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Author Topic: Part 2: "Becoming A Great Arch. Photographer  (Read 69916 times)
rainer_v
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« Reply #20 on: November 06, 2009, 07:30:48 AM »
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Quote from: Lust4Life
Rainer,


But I'll be open minded - if it meets the needs of the chap paying the bill, so be it.
Jack

i dont ask for the needs to pay the bill i ask for an optimum of quality and workflow.

i am not a man of compromises, therefor appeared the brumbaer software as it finally was, exposure with the batch correction
of white shadings and the artec itself. i simply wanted a working hi end solution and was in the contact to exchange this need
with some clever software and hardware constructors.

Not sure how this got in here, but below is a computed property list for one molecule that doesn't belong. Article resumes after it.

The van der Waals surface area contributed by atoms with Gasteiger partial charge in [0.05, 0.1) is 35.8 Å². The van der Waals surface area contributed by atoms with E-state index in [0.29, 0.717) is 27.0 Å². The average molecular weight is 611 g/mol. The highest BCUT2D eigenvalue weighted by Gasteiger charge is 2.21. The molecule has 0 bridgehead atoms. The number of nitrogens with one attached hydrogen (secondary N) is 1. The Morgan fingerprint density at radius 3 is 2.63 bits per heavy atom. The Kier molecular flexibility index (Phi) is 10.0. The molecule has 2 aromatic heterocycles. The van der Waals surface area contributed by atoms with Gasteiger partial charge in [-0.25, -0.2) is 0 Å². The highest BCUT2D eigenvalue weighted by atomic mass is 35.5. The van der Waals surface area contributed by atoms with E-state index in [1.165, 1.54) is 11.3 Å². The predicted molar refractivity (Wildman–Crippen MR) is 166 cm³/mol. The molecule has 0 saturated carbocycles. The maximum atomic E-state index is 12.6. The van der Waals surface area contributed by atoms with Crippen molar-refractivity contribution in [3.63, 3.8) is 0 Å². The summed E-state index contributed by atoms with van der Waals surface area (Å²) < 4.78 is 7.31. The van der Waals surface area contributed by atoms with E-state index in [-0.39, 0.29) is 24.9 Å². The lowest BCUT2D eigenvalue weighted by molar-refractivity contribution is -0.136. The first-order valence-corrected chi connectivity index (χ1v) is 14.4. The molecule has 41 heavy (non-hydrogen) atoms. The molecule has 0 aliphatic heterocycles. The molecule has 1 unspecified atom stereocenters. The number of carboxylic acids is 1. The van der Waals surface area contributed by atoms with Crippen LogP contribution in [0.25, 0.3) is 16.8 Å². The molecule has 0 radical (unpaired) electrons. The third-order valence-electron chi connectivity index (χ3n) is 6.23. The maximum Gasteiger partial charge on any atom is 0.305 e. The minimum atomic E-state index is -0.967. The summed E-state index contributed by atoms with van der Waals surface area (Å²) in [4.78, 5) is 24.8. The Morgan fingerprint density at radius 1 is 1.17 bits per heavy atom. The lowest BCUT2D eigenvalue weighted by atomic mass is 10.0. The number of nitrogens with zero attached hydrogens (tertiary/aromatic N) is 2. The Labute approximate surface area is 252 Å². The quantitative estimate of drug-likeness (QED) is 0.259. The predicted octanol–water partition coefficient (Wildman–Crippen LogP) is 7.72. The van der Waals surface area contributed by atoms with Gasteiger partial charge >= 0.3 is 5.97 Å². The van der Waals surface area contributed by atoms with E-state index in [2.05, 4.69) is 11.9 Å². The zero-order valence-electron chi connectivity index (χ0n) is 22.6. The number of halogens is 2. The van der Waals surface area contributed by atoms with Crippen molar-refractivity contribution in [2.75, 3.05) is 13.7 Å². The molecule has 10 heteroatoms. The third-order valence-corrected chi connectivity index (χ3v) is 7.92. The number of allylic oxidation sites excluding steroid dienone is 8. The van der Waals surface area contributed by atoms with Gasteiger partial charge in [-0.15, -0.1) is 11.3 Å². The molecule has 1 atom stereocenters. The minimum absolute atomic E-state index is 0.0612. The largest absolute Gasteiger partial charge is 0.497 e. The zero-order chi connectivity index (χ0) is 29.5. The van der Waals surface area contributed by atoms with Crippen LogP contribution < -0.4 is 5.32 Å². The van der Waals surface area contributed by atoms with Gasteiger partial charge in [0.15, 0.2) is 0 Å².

BUT its a question of creativity to select and to use convenient tools for your work and more so how to use these in a professional and practical sense.
also the camera system has a big impact HOW to compose an image, this is by far more important than 14 real against 16 claimed bits.
there is so much bs., fault of knowledge and missinfprmation in the election of gear, its incredible. and too many people believe that the camera
is making the shots or delivering results the clients might like more, and therefor one will get more work or money. thats bs. i repeat : bs.
the clients like the images and above a certain level of work its absolutely basic that the image quality is top notch, noone ask therefor,- its simply clear
if one gets that assignments. its not that MY clients are content with 14bit images and that there might be any other client in the world who will not be
satisfied by them, because i work already at the hi end of this profession in america, europe and asia.